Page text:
Fungal alchemists snatch bodies to live
By Mark Brazil | Apr 15, 2004
Step back in time a mere 1,000 million years and the three great domains of the Plantae, Animalia and Fungi shared a common ancestor.
What’s even more surprising, though, is that fungi are more closely related to animals than they are to plants. That gives pause for thought — next time you contemplate mushrooms in your miso soup, consider them your distant relatives!
Fungi set some extraordinary records, and not only for being so astonishingly plentiful in Japanese supermarkets. Think of the largest inhabitants of the world, and perhaps the blue whale springs to mind, or the African elephant. Think again: There is a honey fungus in Michigan that covers 600 hectares and is estimated to weigh more than 100 tons!
The heaviest fungal fruiting body alive today is thought to be one at Kew Gardens in London that measures 1.5 meters long and is more than a cubic meter in volume; while the heaviest known was a 45.4 kg bracket fungus from the New Forest of southwest England.
Organisms on this gigantic scale make it into the record books because they are hard to miss. But if you are willing to think small, and do some groveling, there are some fascinating forms of fungi out there that are so small as to be easily overlooked. Even fungal numbers are staggering; mycologists already recognize more than 60,000 species, but estimate there may be as many as 1.5 million species worldwide.
Fungi inhabit most terrestrial environments and live on a wide range of substrates/hosts, ranging from rotting wood to animal matter, including dung. Most, though, live in tropical forests. Along with hordes of insects, protozoans and bacteria, they serve a vital function in ecosystems around the world, for they are great recyclers. They make our recent efforts at resource management appear paltry and pathetic. Fungi are able to convert even cellulose and lignin into chemical forms that plants can reabsorb through their roots.
So fungi consume the detritus and dead fall of the forest and convert it into life-giving nutrition. They are alchemists, turning death into life. Without fungi, the world would be overwhelmed by the accumulation of dead vegetation in both forest and farmland.
However some fungi, or saprobes (they used to be known, mistakenly, as saprophytes — but “phyte” refers to plants, and plants they are not) are unwilling to wait patiently for death and decay; instead, they hasten the process along.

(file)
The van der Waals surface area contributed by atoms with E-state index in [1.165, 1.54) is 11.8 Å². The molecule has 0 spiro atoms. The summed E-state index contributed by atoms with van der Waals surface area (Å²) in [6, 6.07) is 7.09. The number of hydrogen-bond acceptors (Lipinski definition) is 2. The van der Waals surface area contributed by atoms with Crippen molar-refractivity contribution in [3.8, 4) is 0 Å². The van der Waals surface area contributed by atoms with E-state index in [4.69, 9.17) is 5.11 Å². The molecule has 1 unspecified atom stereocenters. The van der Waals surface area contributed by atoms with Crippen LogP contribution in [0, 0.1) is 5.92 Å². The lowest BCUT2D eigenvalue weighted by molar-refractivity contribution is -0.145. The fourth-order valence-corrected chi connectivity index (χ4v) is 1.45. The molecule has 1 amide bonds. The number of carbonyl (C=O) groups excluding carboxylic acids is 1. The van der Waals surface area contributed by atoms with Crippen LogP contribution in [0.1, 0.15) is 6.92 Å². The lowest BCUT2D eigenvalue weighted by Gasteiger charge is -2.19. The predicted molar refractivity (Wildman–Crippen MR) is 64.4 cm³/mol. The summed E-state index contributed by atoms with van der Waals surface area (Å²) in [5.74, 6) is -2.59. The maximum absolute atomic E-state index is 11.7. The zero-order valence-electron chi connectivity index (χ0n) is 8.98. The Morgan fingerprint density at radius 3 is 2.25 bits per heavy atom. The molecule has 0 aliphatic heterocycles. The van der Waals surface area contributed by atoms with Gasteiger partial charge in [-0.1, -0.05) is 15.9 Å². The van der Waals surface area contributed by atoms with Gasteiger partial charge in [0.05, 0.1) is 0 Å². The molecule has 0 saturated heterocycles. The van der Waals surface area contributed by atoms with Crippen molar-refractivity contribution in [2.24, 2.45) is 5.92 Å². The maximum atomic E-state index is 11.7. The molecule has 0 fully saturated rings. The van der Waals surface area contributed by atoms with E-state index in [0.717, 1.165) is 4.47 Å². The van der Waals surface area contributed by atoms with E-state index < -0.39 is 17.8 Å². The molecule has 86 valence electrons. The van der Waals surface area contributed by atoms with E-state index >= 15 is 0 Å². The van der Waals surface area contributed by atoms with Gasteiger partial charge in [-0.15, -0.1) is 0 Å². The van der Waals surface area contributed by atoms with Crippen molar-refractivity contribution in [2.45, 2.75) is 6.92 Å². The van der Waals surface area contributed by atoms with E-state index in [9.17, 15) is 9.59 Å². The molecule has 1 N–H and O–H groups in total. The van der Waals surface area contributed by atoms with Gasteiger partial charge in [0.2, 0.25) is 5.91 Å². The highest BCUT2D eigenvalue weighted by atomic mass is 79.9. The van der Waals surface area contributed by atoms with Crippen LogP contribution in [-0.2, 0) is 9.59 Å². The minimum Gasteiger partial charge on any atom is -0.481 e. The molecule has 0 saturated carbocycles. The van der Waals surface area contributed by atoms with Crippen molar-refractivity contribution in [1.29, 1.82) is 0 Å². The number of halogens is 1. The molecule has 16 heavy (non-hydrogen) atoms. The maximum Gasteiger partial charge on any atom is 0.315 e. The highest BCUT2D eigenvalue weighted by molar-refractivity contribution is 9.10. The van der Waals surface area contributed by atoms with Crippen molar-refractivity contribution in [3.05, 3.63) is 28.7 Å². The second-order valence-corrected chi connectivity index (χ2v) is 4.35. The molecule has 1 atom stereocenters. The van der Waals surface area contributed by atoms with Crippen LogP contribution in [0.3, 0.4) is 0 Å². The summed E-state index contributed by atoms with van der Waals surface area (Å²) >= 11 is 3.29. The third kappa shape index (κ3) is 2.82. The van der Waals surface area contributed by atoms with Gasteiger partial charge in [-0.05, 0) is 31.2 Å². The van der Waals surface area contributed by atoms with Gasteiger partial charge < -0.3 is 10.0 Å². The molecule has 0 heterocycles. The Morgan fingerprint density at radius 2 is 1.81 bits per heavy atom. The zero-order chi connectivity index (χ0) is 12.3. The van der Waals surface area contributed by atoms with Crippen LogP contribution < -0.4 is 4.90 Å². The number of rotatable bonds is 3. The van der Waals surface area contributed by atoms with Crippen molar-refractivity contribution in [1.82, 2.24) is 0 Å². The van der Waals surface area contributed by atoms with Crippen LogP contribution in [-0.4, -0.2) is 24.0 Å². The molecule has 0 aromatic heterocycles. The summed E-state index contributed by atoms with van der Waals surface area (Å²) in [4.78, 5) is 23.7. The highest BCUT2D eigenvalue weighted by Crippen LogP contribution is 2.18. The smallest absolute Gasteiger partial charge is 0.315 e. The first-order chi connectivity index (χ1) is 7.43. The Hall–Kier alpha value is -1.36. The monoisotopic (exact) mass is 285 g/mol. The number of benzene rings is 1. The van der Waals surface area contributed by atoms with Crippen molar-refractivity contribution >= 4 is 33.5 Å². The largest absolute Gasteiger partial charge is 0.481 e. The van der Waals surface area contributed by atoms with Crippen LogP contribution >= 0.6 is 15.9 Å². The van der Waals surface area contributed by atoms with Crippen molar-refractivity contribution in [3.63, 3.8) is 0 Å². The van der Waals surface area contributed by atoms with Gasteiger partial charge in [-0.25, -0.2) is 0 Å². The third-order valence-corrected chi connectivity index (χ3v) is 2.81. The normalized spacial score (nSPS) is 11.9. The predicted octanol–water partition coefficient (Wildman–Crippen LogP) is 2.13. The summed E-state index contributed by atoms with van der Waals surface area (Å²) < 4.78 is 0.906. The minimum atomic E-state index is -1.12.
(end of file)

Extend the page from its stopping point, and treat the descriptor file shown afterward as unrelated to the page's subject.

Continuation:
These are the parasitic forms, and among them it is the “vegetable wasps” or “plant worms” that have fascinated me. These are so named because the fungus spreads throughout its animal host then, in an apparently seamless confluence of animal and “plant,” it produces a worm-shaped fruiting body.
20,000 species in Japan
Plant worms infect spiders and various insects including wasps, ants, dragonflies, butterflies, moths, cicadas, bugs, beetles, grasshoppers and flies. A student of mine has been studying Cordyceps nutans, a bug-parasitizing species that ranges from Japan to New Guinea. However, my most recent sighting was of a giant Cordyceps that had parasitized an enormous caterpillar on Ulva Island off southern New Zealand.
Japan, as I have pointed out many times in this column, is — from a biodiversity perspective — astonishingly rich, and in terms of fungi alone it probably harbors about 20,000 species. Even more amazing is that of the 400 or so known species of plant worms, some 300 occur here in Japan.
As previously mentioned, vegetable wasps parasitize mainly insects, invading them either by way of the respiratory organs, the organs of digestion, or via the soft joints of the exoskeleton. Having infected a host, they somehow seem to make it become sensitive to light, causing it to burrow into the forest floor among the leaf litter (other species burrow into rotting wood).
There the dying host provides the necessary nutrition for the fungus to develop until it eventually sends up — for want of a better word — a stem. Technically known as a stroma, this rises from the host’s body, which may be buried a few centimeters deep; it breaks through the leaf litter to rise some 3.5 to 10 cm above the ground and consists of a head part and a pedicel. The head is typically oval or globular and may be reddish or orange. Once mature, this produces the next generation of dustlike, windborne spores.
In Nopporo Forest in Hokkaido, where 17 species of vegetable wasps have been discovered, the commonest hosts were two bugs — Pentatoma rufipes and Acanthosoma denticaudum — though why they should be particularly susceptible is still not known. However, there is clearly some link between the species occurring as hosts and their habitat and seasonality. Vegetable wasps reproduce by scattering spores, and as this is a rather random approach to dispersal, they are most likely to infect species that are common in the same environment at the same time of year the fungi is growing. So perhaps for those two bugs in Hokkaido, their only mistake is being in the right place at the right time. This random “selection” of hosts seems further borne out by evidence showing that common hosts differ from region to region.
Searching for vegetable wasps takes a certain perversity. Rule out a gentle afternoon stroll botanizing and birding in the woods, while hoping to stumble over one protruding from the forest floor. They are so well camouflaged down there among the leaf litter, the forest debris and the shoots of other plants, that the only way to find them is by groveling and crawling, covering the ground at an agonizingly slow pace. You’ll do best if you search in deciduous forest where sunlight penetration to the forest floor is limited, and where the ground is damp rather than dry. Once found, a little excavation is required to confirm their identity. It’s a painstaking task, but one rewarded by a sighting of such a bizarre form of life.